The world’s two largest economies have locked in a bitter trade war for several months, with both sides slapping tit-for-tat tariffs on hundreds of billions of dollars of goods. In the space of eight months, the US has imposed punitive tariffs on $250 billion worth of imports from China. Beijing has retaliated with tariffs of their own on $110 billion worth of American goods, including soybeans and other commodities. But now Moody’s Analytics Chief Economist Mark Zandi has warned the trade war could send the global economy spiralling into recession if a resolution is not found without three months.
Mr Zandi described current business sentiment across the globe as “extraordinarily fragile” as he described a global recession as “highly likely” should the trade war continue to escalate.
Speaking to CNBC, he said: “Businesses are really on edge and I think it’s because of this trade war.
“And if it’s not settled in the next couple (to) three months, I think a global recession is highly likely.”
The warning from Mr Zandi comes after the World Trade Organisation (WTO) said world trade shrank by 0.3 percent in the fourth quarter of 2018 and is likely to grow by 2.6 percent this year.
This is slower than 3.0 percent growth in 2018 and below a previous forecast of 3.7 percent.
In its annual forecast, the WTO said trade had been weighed down by new tariffs and retaliatory measures, weaker economic growth, volatility in financial markets and tighter monetary conditions in developed countries.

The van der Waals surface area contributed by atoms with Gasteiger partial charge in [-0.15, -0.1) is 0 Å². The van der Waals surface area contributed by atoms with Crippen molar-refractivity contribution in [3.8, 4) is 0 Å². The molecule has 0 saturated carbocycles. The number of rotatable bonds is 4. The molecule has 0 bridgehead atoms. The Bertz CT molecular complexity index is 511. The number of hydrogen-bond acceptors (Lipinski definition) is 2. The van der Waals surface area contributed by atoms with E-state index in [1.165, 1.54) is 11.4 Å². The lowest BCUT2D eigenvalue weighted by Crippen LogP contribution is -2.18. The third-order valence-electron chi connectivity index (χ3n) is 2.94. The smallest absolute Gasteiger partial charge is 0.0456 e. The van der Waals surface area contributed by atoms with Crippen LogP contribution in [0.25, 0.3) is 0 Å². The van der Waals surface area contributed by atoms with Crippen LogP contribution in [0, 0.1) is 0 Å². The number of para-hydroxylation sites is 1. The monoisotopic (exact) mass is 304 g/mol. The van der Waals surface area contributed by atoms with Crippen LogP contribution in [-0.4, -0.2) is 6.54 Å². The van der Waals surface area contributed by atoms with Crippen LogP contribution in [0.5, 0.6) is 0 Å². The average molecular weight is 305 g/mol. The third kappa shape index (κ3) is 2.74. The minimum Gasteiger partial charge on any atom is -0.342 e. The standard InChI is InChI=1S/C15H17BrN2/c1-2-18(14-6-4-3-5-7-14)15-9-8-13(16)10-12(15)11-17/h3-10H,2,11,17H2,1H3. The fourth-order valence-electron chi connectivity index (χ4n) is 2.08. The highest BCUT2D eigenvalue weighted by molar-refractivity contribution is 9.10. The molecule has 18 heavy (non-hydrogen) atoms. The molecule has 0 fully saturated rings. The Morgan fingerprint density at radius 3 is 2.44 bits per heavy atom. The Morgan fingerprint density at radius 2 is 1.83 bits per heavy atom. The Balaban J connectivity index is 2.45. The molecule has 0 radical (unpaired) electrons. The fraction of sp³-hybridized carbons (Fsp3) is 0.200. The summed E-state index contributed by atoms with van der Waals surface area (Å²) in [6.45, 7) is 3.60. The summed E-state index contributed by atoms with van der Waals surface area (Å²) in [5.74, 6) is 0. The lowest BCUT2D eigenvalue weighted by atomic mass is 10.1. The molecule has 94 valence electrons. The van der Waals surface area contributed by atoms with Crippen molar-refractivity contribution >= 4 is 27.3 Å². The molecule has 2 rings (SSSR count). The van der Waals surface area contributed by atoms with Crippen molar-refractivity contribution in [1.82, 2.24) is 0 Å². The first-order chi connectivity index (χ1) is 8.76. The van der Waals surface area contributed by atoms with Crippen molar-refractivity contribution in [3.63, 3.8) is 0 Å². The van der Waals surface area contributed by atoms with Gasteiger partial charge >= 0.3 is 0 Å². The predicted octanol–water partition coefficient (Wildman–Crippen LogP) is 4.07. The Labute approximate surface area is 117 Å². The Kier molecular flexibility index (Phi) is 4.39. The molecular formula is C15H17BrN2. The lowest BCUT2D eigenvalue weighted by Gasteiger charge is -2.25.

WTO Director-General Roberto Azevedo told a news conference that the lower forecast was no surprise, given the trade tensions between the United States and China.
He said: ”US-China trade is about three percent of global trade.
“Automobile trade globally is about eight percent of global trade.
“So you can imagine that the impact of automobile tariffs is going to be bigger than the impact of the US-China trade conflict.
“I think it’s pretty clear that any automobile tariff would likely have bigger knock-on effects through the global economy than what we see from the US-China conflict.”
US President Donald Trump said on Friday that trade talks with China were going well, but cautioned that he would not accept anything less than a “great deal”.
American Treasury Secretary Steven Mnuchin and US Trade Representative Robert Lighthizer were in the Chinese capital for the first face-to-face meetings between the two sides since President Trump delayed a scheduled increase in tariffs.
The talks are set to resume next week in Washington with a Chinese delegation led by Vice Premier Liu He.
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